My dear sisters (and any brothers who may be lurking here) I do ask that you pray with me as I learn to look at myself and all my actions, sinful or not, and see them for what they really are. Lent certainly seems a good time to take on this endeavor. I will pray for all of you as well.


Monday, March 17, 2008

8. Live a day, even a part of a day, at a time.

Good evening! Apologies for posting so late . . .

We are again author-less today, so I thought I would post a wonderful excerpt from one of Tolstoy's short stories, which I've always loved, but is especially meaningful ever since Bishop Kallistos Ware referred to it in a homily he gave.

"Remember that there is only one important time and that is Now. The present moment is the only time over which we have dominion. The most important person is always the person with whom you are, who is right before you, for who knows if you will have dealings with any other person in the future. The most important pursuit is making that person, the one standing at you side, happy, for that alone is the pursuit of life."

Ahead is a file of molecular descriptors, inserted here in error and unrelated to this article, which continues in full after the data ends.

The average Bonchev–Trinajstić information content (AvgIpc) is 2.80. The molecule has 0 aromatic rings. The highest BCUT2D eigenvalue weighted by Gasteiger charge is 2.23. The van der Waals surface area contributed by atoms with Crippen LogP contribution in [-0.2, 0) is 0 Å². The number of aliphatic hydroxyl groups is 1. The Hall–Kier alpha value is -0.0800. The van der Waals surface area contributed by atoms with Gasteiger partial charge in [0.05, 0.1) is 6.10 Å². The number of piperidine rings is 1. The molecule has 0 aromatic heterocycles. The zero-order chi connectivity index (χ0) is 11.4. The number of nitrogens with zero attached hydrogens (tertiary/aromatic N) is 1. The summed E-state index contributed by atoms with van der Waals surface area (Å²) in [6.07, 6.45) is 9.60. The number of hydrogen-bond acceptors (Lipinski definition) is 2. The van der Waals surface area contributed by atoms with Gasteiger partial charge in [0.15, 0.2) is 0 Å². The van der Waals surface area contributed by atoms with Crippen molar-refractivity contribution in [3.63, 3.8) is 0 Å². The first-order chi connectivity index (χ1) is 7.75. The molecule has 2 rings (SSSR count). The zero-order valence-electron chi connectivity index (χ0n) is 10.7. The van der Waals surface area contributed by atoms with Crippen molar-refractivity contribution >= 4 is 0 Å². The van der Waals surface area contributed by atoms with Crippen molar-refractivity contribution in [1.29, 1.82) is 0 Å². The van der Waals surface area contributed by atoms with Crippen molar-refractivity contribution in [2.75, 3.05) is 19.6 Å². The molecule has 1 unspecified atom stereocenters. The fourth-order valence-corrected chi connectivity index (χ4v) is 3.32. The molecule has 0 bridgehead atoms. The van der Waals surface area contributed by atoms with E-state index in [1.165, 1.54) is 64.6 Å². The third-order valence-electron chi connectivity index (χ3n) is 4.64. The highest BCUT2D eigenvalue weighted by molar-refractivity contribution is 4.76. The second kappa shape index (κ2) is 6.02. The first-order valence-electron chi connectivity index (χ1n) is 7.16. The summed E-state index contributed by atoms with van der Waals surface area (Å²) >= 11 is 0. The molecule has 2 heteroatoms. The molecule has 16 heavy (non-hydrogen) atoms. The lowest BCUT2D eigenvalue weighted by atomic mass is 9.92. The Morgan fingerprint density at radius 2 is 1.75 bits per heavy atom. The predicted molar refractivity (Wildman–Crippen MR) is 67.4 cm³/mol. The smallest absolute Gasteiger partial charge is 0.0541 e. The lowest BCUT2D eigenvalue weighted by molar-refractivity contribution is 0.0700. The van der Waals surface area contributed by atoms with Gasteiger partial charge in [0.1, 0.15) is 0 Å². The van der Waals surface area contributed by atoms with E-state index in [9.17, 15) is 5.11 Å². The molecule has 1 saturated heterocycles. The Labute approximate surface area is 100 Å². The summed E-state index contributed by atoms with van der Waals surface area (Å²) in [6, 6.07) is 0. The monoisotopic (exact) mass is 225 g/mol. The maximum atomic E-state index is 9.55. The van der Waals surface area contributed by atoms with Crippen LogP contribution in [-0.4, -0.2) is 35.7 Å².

It's said so often that it sounds meaningless, but try to see it in a new light: every day is a gift, and even every part of every day, as this Maxim reminds us. Or, as Christ said: "Do not worry about tomorrow, for tomorrow will take care of itself."

Today the church commemorates St. Patrick, whose wonderful Breastplate Prayer speaks also of the importance of re-dedicating yourself to Christ with each new breath. A blessed feast to you all!

Sunday, March 16, 2008

7. Be an ordinary person, one of the human race.

A Blessed Sunday of Orthodoxy to you all! I just had to share this note from the Emily files before moving on to the Maxim for the day: